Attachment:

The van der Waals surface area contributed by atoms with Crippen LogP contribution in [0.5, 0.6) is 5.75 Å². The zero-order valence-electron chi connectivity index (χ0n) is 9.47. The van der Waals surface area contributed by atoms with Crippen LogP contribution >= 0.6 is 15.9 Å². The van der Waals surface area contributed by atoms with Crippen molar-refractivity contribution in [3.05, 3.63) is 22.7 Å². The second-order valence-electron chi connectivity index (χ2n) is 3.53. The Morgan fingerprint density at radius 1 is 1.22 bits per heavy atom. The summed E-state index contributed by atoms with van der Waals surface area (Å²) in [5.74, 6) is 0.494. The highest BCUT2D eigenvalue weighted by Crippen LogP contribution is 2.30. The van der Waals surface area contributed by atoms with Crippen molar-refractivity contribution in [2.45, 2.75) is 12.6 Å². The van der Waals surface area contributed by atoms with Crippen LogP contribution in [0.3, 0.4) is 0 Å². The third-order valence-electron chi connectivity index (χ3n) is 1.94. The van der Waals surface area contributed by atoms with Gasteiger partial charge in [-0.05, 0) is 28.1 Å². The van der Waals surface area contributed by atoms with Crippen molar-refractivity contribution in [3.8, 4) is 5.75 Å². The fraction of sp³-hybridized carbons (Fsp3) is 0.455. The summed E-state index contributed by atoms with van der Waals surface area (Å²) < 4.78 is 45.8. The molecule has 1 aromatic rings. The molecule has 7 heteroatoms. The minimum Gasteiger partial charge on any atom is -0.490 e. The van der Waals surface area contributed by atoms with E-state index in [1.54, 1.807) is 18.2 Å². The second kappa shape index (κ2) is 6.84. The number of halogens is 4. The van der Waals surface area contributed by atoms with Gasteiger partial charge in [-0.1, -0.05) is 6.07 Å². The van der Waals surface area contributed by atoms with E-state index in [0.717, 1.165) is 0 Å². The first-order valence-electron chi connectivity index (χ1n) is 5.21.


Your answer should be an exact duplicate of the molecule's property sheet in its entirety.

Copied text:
The van der Waals surface area contributed by atoms with Crippen LogP contribution in [0.5, 0.6) is 5.75 Å². The zero-order valence-electron chi connectivity index (χ0n) is 9.47. The van der Waals surface area contributed by atoms with Crippen LogP contribution >= 0.6 is 15.9 Å². The van der Waals surface area contributed by atoms with Crippen molar-refractivity contribution in [3.05, 3.63) is 22.7 Å². The second-order valence-electron chi connectivity index (χ2n) is 3.53. The Morgan fingerprint density at radius 1 is 1.22 bits per heavy atom. The summed E-state index contributed by atoms with van der Waals surface area (Å²) in [5.74, 6) is 0.494. The highest BCUT2D eigenvalue weighted by Crippen LogP contribution is 2.30. The van der Waals surface area contributed by atoms with Crippen molar-refractivity contribution in [2.45, 2.75) is 12.6 Å². The van der Waals surface area contributed by atoms with Crippen LogP contribution in [0.3, 0.4) is 0 Å². The third-order valence-electron chi connectivity index (χ3n) is 1.94. The van der Waals surface area contributed by atoms with Gasteiger partial charge in [-0.05, 0) is 28.1 Å². The van der Waals surface area contributed by atoms with Crippen molar-refractivity contribution in [3.8, 4) is 5.75 Å². The fraction of sp³-hybridized carbons (Fsp3) is 0.455. The summed E-state index contributed by atoms with van der Waals surface area (Å²) < 4.78 is 45.8. The molecule has 1 aromatic rings. The molecule has 7 heteroatoms. The minimum Gasteiger partial charge on any atom is -0.490 e. The van der Waals surface area contributed by atoms with E-state index in [1.54, 1.807) is 18.2 Å². The second kappa shape index (κ2) is 6.84. The number of halogens is 4. The van der Waals surface area contributed by atoms with Gasteiger partial charge in [-0.1, -0.05) is 6.07 Å². The van der Waals surface area contributed by atoms with E-state index in [0.717, 1.165) is 0 Å². The first-order valence-electron chi connectivity index (χ1n) is 5.21.